John Campbell

Africa in Transition

Campbell tracks political and security developments across sub-Saharan Africa.

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Talks between the Nigerian Government and Boko Haram?

by John Campbell
June 7, 2012

Nigerian President Goodluck Jonathan gestures during an interview with Reuters at the Presidential Villa in Abuja January 26, 2012. (Afolabi Sotunde/Courtesy Reuters) Nigerian President Goodluck Jonathan gestures during an interview with Reuters at the Presidential Villa in Abuja January 26, 2012. (Afolabi Sotunde/Courtesy Reuters)

On June 5, Sheikh Da-hiru Usman Bauchi, a Northern Islamic scholar and religious leader, told the press that he is facilitating talks between the federal government,the Bauchi State Government, and Boko Haram. According to the sheikh, the federal and Bauchi state governments have set up a committee linked to the presidency through Dr. Hassan Tukur, President Jonathan’s principal private secretary. The sheikh said that the proposed deal is that in the short term, the federal government would stop arresting members of Boko Haram while the latter would agree to a ceasefire of forty to ninety days duration. The sheikh said that Boko Haram had requested that these terms be included in a public letter. The federal government agreed, and the publicizing of the letter was the purpose of the sheikh’s June 5 meeting with the press. The sheikh is now awaiting a Boko Haram response. (So far as I can tell, the government’s letter has not been published.)

There have been reports of other failed efforts by third parties to establish a dialogue. However, the sheikh’s report of his interaction with Boko Haram has special credibility because he describes a debate conducted in Islamic theological terms. He says he argued to Boko Haram that “the ongoing killing of people is not in the interest of Islam because presently, under a peaceful atmosphere, in my schools, over six hundred people are able to memorize the Holy Quran. If there is no peace, how can we get hundreds of Quranic memorizers?” He said that when the Boko Haram representatives allegedly cited a Quranic verse against negotiation with the government, the sheikh countered with another verse and prevailed.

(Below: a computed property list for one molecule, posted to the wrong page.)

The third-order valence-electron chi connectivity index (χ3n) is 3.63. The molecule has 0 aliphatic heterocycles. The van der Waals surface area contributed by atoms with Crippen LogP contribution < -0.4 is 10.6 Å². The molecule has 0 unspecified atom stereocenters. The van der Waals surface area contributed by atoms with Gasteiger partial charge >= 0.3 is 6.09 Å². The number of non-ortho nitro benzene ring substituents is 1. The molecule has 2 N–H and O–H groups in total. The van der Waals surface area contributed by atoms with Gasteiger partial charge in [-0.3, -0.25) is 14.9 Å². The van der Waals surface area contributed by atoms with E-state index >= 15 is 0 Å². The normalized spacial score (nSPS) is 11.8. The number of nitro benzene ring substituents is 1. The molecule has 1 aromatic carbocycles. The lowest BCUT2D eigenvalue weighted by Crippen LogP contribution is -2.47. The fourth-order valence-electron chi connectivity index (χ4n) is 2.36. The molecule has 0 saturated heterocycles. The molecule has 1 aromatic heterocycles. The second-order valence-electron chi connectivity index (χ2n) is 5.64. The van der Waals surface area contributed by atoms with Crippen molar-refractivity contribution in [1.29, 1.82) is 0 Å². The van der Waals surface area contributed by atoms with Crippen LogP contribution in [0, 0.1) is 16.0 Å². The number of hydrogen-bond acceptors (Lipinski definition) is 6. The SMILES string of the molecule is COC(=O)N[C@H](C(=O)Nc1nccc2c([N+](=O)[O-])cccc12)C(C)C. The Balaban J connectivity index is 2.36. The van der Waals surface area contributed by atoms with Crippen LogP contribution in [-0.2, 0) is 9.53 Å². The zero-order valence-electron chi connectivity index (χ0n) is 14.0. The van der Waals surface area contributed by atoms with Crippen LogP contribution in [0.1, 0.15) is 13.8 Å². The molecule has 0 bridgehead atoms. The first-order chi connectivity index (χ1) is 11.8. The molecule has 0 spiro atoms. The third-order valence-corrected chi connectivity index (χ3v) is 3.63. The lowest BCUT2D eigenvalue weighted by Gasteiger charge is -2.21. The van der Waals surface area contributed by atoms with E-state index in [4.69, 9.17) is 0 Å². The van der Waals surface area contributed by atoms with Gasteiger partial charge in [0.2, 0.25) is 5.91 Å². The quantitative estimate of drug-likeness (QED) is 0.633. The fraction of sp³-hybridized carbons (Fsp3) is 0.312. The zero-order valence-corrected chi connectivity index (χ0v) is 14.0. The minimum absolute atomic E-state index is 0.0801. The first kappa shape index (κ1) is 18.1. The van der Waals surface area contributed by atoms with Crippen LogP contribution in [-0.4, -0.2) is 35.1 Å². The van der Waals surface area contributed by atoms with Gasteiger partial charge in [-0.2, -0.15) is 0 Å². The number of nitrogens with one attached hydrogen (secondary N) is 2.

Boko Haram is highly decentralized. One element includes the followers of Mohammed Yusuf, the charismatic Islamic preacher who was killed by the Nigerian police. The sheikh may have initiated a dialogue with Yusuf’s disciples. But, as for now, there is no evidence that they can speak for the many other parts of the Boko Haram movement. Nevertheless, a dialogue and possible ceasefire between the government and one part of Boko Haram would be a hopeful development.

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